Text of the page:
A Scenario is a set of Gremlin attacks that you define with a title, hypothesis, and detailed results. Once created and configured, a scenario is run to inject failure through a sequence of attacks with an expanding blast radius. After each run of a scenario, you can easily record your observations.
Scenarios can be used to recreate a past outage that impacted your system, or it can be used to automate a sequence of attacks to iteratively grow the blast radius of a Chaos Engineering experiment.
Create a scenario by entering both a name and a hypothesis. For the hypothesis, think through how you expect your application or environment to behave when a sequence of attacks within your scenario is run. How will your system react to the failure modes you'll be exposing it to? Is your system designed to handle this type of failure? If so, is the system working as designed?
A hypothesis can be useful to record and validate expected behavior and assumptions about your system to see how actual behavior may differ from what is expected.
Start crafting your scenario by either adding a completed attack or by creating a new attack. Selecting the option to add a completed attack will show you a list of all attacks that have run in the past. Find the attack you'd like to add to the scenario and choose targets to impact. Once you've selected the tags of hosts to impact, the attack will be added to your scenario.
Alternatively, to start with a new attack, add a new attack to the scenario. Select the tags of hosts to impact, followed by the attack type and configuration options.
Continue to add as many attacks to the scenario as you like, changing the tags of hosts to target and attack configuration as desired to grow the blast radius.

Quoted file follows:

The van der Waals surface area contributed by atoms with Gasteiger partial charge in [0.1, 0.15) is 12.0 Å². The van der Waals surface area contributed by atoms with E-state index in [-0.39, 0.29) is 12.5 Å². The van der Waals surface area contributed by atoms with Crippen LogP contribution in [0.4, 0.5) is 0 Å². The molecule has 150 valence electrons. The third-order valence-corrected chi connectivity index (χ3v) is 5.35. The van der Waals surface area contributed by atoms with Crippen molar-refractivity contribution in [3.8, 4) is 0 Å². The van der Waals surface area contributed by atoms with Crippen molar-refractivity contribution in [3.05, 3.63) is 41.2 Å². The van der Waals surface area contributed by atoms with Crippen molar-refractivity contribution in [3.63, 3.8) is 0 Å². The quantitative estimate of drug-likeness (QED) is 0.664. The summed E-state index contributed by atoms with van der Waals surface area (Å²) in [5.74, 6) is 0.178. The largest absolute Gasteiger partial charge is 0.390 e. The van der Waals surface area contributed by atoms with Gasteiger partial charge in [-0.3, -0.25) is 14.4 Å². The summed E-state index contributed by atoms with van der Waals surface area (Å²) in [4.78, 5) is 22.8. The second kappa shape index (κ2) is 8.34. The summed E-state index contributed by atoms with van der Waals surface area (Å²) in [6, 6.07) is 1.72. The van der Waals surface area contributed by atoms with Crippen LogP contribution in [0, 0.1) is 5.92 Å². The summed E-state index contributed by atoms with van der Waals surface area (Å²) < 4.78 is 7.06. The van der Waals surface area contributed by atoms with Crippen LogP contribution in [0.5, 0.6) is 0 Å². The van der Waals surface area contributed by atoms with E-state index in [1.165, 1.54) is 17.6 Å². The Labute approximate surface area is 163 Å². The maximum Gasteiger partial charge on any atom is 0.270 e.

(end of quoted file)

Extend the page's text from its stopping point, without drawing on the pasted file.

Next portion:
A scenario can only include one attack type.
A delay of 5 seconds is added between each attack you add to the scenario. This delay can be set to any number of seconds, minutes, or hours.
Use tags to select targets for attacks within your scenario. By default, all hosts or containers available to your team are selected. To narrow the blast radius of the attack, either select a specific tag of hosts, or decrease the percentage or number of hosts to impact.
Selecting individual hosts or containers is not an option for attacks within a scenario, tags must be used.
When at least one attack has been added to a scenario, Save the scenario to have it enter a draft state. The scenario will be visible in the list of scenarios and the attack configuration can continue to be edited.
When a scenario is no longer relevant or needed, you can archive the scenario to remove it from the active set. Navigate to the Archived tab to view these scenarios. Unarchive a scenario if you'd like to return it to the set of active scenarios.
To start running through the sequence of attacks defined in a scenario, run the scenario from either the scenario configuration view or on each scenario card. A scenario will show that it's running with a message at the top along with a Halt Scenario button. Halting a scenario will halt the attack underway, along with the scenario itself so that no further attacks will begin. The active attack within the scenario will be visually indicated. As each attack completes, the state and logs of each attack will be available.
The scenario details view shows on which day and when the scenario has been run. For each run of a scenario, the result of the scenario is available. You can enter observations for the scenario run, as well as indicating with checkboxes whether the scenario produced an expected result or if an incident was detected and/or mitigated.